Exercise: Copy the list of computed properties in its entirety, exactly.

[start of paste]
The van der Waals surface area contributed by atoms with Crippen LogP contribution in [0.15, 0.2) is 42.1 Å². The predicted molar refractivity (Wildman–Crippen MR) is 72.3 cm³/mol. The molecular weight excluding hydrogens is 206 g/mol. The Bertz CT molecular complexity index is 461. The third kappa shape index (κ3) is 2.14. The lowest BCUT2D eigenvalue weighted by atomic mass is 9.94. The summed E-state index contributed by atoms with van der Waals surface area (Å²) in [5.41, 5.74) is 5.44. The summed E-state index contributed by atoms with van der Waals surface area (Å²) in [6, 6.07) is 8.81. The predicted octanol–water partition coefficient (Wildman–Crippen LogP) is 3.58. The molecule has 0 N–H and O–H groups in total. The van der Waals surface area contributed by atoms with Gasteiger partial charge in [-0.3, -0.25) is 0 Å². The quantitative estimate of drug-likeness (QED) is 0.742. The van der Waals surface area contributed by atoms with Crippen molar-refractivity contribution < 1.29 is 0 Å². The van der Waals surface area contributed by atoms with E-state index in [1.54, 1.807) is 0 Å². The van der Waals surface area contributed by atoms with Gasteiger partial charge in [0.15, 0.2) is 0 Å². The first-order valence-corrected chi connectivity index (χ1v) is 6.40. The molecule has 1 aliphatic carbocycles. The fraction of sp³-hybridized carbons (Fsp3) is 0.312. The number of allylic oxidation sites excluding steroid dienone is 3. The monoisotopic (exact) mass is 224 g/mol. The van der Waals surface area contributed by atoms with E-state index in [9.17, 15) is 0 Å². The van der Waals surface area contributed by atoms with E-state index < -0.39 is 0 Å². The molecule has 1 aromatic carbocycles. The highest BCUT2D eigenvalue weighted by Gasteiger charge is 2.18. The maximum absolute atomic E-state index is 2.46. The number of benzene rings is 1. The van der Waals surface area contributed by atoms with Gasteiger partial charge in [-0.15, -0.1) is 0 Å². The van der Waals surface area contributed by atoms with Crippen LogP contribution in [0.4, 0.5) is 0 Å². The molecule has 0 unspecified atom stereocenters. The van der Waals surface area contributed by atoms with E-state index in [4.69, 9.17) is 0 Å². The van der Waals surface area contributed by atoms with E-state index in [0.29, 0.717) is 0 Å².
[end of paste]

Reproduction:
The van der Waals surface area contributed by atoms with Crippen LogP contribution in [0.15, 0.2) is 42.1 Å². The predicted molar refractivity (Wildman–Crippen MR) is 72.3 cm³/mol. The molecular weight excluding hydrogens is 206 g/mol. The Bertz CT molecular complexity index is 461. The third kappa shape index (κ3) is 2.14. The lowest BCUT2D eigenvalue weighted by atomic mass is 9.94. The summed E-state index contributed by atoms with van der Waals surface area (Å²) in [5.41, 5.74) is 5.44. The summed E-state index contributed by atoms with van der Waals surface area (Å²) in [6, 6.07) is 8.81. The predicted octanol–water partition coefficient (Wildman–Crippen LogP) is 3.58. The molecule has 0 N–H and O–H groups in total. The van der Waals surface area contributed by atoms with Gasteiger partial charge in [-0.3, -0.25) is 0 Å². The quantitative estimate of drug-likeness (QED) is 0.742. The van der Waals surface area contributed by atoms with Crippen molar-refractivity contribution < 1.29 is 0 Å². The van der Waals surface area contributed by atoms with E-state index in [1.54, 1.807) is 0 Å². The van der Waals surface area contributed by atoms with Gasteiger partial charge in [0.15, 0.2) is 0 Å². The first-order valence-corrected chi connectivity index (χ1v) is 6.40. The molecule has 1 aliphatic carbocycles. The fraction of sp³-hybridized carbons (Fsp3) is 0.312. The number of allylic oxidation sites excluding steroid dienone is 3. The monoisotopic (exact) mass is 224 g/mol. The van der Waals surface area contributed by atoms with E-state index in [9.17, 15) is 0 Å². The van der Waals surface area contributed by atoms with E-state index < -0.39 is 0 Å². The molecule has 1 aromatic carbocycles. The highest BCUT2D eigenvalue weighted by Gasteiger charge is 2.18. The maximum absolute atomic E-state index is 2.46. The number of benzene rings is 1. The van der Waals surface area contributed by atoms with Gasteiger partial charge in [-0.15, -0.1) is 0 Å². The van der Waals surface area contributed by atoms with Crippen LogP contribution in [0.4, 0.5) is 0 Å². The molecule has 0 unspecified atom stereocenters. The van der Waals surface area contributed by atoms with E-state index in [4.69, 9.17) is 0 Å². The van der Waals surface area contributed by atoms with E-state index in [0.29, 0.717) is 0 Å².